Look guys, NaNo is huge. It's a massive undertaking that thousands of writers tackle every year. Many find success - hell, I've heard legends about people completing double-NaNo in November (I know, I struggle to comprehend it too!), but more importantly, there's also hundreds (thousands?) of us who don't reach the 50,000 word goal. And … Continue reading When You’re Failing at NaNoWriMo
Let's talk about the first chapter of a book and the reasons why I scrap chapter one. Chapter One: The Beginning. The first words of a story, the first scenes and events - for me - are equivalent to dipping your toes in the water, a temperature test, an experiment in preparation. Obviously, this will … Continue reading Why You Should Consider Completely Scrapping Chapter One
If you’ve read any guide about improving your writing, you’ve heard the “No Adverbs” rule. Cross them out, delete them, take a tiny lighter and burn a hole through every –ly word that dares rear its ugly head until your manuscript looks like Swiss cheese, but don’t you ever, under any circumstances, ever use an adverb!
Come on, folks. Adverbs are perfectly functional members of language society. It’s not their fault they’re so easily misused.
Adverbs are descriptors for verbs and adjectives, just like adjectives are descriptors for nouns. They tend to end in –ly, though there are adverbs that don’t (fast, regardless, seldom) and other non-adverb words that do (lovely, imply, gravelly).
(To quote a certain pirate movie: “Hang the code, and hang the rules. They’re more like guidelines anyway.”)
The problem arises when you use an adverb to support a word that’s not pulling…
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Filter words act like a veil between the reader and the character
by Kathy Steinemann on Anne R. Allen site:
This article provides a list of writing filters, with practical examples of how to replace them. You’ll also find exercises that can double as story prompts.
All words exist for a reason. Use them wisely to create engaging narrative.
Why the fuss?
Filter words form a barrier that distances readers from a story.
Bertie felt the warm sand between her toes as she walked.
Bertie’s experience is relayed secondhand. When word economy is critical, this approach works. However, wouldn’t you rather become so involved that you almost feel it yourself?
With a few tweaks, we can strengthen the sentence.
The sand trickled between Bertie’s toes, radiating warmth with every step she took.
Strong verbs, trickled and radiating, amplify the sensory impact.
Five senses? Six? Twelve?
Most people can name…
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I’ve read multiple times that blurbs are things people struggle with. Here’s some tips and a useful formula!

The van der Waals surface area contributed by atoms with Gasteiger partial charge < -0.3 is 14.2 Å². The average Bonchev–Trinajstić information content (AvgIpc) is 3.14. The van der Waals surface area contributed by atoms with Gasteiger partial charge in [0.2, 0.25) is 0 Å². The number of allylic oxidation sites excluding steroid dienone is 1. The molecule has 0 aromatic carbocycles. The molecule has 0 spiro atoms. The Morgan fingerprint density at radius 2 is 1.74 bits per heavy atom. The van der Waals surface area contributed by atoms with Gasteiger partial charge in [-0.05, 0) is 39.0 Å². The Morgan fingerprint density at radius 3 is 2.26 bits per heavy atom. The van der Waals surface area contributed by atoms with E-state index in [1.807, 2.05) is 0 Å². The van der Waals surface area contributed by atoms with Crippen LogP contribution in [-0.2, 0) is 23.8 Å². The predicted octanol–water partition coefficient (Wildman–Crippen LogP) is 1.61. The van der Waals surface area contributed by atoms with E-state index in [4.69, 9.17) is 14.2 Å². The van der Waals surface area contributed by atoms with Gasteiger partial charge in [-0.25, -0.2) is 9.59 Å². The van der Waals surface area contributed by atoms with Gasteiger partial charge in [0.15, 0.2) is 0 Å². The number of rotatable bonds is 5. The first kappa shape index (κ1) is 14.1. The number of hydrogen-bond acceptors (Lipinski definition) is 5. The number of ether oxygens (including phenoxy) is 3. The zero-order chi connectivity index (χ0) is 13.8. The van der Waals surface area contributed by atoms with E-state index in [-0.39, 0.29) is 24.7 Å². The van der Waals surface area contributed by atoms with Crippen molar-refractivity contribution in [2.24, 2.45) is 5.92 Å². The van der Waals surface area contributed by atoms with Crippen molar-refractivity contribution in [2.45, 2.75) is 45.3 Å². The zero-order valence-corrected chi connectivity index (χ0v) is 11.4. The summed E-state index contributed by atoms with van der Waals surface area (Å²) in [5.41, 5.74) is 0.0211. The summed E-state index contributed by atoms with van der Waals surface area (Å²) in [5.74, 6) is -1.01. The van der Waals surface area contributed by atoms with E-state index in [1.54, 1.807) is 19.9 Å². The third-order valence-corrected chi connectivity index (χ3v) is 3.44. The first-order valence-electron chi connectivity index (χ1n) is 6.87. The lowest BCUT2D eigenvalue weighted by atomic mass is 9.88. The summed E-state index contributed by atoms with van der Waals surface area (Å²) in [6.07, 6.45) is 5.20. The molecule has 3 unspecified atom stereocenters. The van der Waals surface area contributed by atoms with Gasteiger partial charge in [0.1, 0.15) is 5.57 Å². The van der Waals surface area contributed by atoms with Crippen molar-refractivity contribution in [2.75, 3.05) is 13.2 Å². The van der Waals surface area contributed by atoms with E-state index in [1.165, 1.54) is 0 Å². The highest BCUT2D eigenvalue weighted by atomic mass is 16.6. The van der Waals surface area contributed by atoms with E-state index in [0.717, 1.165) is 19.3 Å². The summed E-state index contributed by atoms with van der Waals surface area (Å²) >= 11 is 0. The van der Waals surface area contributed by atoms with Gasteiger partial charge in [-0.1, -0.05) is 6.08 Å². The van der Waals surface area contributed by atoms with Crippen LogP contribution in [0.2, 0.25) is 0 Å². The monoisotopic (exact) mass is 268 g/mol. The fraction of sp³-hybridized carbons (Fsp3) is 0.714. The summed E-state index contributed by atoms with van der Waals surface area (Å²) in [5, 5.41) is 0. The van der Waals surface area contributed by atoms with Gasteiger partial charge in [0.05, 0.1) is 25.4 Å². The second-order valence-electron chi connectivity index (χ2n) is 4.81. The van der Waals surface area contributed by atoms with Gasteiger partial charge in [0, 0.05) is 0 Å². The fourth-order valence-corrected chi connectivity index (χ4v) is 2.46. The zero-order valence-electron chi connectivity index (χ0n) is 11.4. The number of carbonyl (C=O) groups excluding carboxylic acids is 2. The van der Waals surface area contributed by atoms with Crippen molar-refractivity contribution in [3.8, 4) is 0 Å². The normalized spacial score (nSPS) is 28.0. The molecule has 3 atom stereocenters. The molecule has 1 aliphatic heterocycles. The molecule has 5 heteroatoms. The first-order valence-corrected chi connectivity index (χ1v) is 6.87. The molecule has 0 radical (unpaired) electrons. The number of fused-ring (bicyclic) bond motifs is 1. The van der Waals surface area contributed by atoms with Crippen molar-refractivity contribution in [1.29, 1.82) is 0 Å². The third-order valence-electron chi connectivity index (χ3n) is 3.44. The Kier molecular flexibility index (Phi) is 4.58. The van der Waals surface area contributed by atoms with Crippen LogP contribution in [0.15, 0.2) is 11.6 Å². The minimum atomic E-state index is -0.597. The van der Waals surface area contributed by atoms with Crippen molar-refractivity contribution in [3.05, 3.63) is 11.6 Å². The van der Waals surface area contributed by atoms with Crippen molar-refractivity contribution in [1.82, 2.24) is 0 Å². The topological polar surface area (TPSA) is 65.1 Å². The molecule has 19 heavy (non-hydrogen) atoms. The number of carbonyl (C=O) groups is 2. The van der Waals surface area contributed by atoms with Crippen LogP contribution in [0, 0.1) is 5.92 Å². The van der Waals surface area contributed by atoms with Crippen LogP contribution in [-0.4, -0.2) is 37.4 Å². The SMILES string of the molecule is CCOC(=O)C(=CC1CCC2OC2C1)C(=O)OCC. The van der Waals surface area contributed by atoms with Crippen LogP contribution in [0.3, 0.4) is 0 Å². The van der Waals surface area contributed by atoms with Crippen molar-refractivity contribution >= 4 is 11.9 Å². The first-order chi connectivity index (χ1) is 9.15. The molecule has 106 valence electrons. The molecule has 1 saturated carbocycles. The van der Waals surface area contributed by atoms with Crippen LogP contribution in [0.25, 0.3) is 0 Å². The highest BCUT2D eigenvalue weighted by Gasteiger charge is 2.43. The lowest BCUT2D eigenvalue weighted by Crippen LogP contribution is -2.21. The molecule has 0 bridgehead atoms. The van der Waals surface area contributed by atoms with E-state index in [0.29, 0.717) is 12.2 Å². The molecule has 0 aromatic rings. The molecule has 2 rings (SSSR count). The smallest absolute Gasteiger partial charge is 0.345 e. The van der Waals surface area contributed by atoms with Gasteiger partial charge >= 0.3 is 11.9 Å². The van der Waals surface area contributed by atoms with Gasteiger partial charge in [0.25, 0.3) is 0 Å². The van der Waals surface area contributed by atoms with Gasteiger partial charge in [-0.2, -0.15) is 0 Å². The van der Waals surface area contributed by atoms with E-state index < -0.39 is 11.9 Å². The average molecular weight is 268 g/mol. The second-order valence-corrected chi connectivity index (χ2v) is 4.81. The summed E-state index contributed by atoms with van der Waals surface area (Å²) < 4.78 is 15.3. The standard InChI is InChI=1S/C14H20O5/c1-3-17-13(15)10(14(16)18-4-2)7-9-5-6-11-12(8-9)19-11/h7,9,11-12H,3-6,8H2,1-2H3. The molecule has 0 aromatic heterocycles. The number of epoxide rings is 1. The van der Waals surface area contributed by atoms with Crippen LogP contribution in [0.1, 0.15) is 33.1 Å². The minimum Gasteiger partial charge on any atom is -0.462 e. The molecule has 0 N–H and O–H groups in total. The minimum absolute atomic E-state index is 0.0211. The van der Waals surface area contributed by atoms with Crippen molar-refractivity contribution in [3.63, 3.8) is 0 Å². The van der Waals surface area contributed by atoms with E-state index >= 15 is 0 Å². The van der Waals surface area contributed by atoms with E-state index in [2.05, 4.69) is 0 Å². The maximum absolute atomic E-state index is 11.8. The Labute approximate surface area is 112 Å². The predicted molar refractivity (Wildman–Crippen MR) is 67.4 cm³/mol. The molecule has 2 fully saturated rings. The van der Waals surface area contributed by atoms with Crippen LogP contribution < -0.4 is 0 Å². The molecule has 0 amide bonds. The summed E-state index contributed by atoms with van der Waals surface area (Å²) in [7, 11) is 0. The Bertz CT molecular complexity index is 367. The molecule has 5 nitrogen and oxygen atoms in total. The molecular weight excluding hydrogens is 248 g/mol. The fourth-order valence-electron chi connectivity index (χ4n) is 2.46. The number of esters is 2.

I’m here to help stop the madness. You know the one. The insanity that accompanies the “fun” of writing a book blurb. Attacking is more like it . . . I could stab it upside the head if it had one. But alas. Don’t let my bitterness get to you. In fact, use it to rise above me . . . with my own help, ironically. So let’s just get straight to it:
What on earth is a book blurb and why do you need one?
A book blurb is an important tool in convincing your readers to buy your book. Essentially, it’s a sales pitch. And you want it to be KILLER.
A reader will browse the shelves (or Kindle), and will find themselves intrigued by that amazing book cover of yours. Yay! You caught their attention. But you need more than that. You need to make…
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No, I'm not talking about a woman in labor. I'm talking about grammar, and how it effects the play of your sentences. I'm talking about how to use it to give your writing more umph. Contractions, I'm sure most of you know, is when two or more words are combined into one, shortened form, using … Continue reading Contractions
I honestly can't be upset about this week... but I know I did a bad thing. Lets start at the beginning though. I got hit with some intense nostalgia cravings this week; see, when I started writing I joined Booksie, a writer community / website that predates Wattpad (I think?). I loved it, and I … Continue reading WIP Wednesday: Two steps forward, One step back
Microfiction is such a fascinating form of story telling. With a finite number of words, every syllable is vital. In my post Story Classifications, I discuss typical length of microfiction and the 6 word story. In reality, we see microfiction all the time. You see, microfiction is rarely (if ever?) a complete start-to-finish story - … Continue reading On Microfiction
I think one of my greatest struggles in writing is creating entirely unique characters - especially when it comes for supporting characters. My main characters aren't quite as big an issue; they have background and context that lends them their own unique traits and habits. However, I have noticed I can tend to lean towards … Continue reading Characterization and Diversity
Here are 10 points that you need in every main character, something to turn them from two-dimensional to three-dimensional. Bringing your characters to life and making your readers feel for them.
Characters need to be flawed. Your story is no the just the plot, it is also character growth. Your character can become a better person from your story as well. This is normally shown by a moral flaw or a psychological flaw. A moral flaw is when the characters hurts other, weather it is pushing people away or physically hurting them. A psychological flaw is when the character hurts themselves, weather it is by self-sabotage or another way. Your character will always have a weakness for someone to exploit, if they don’t, your character becomes to ‘perfect’, they become unbelievable.
The whole reason characters exist is for something they want. It doesn’t always have to be the…
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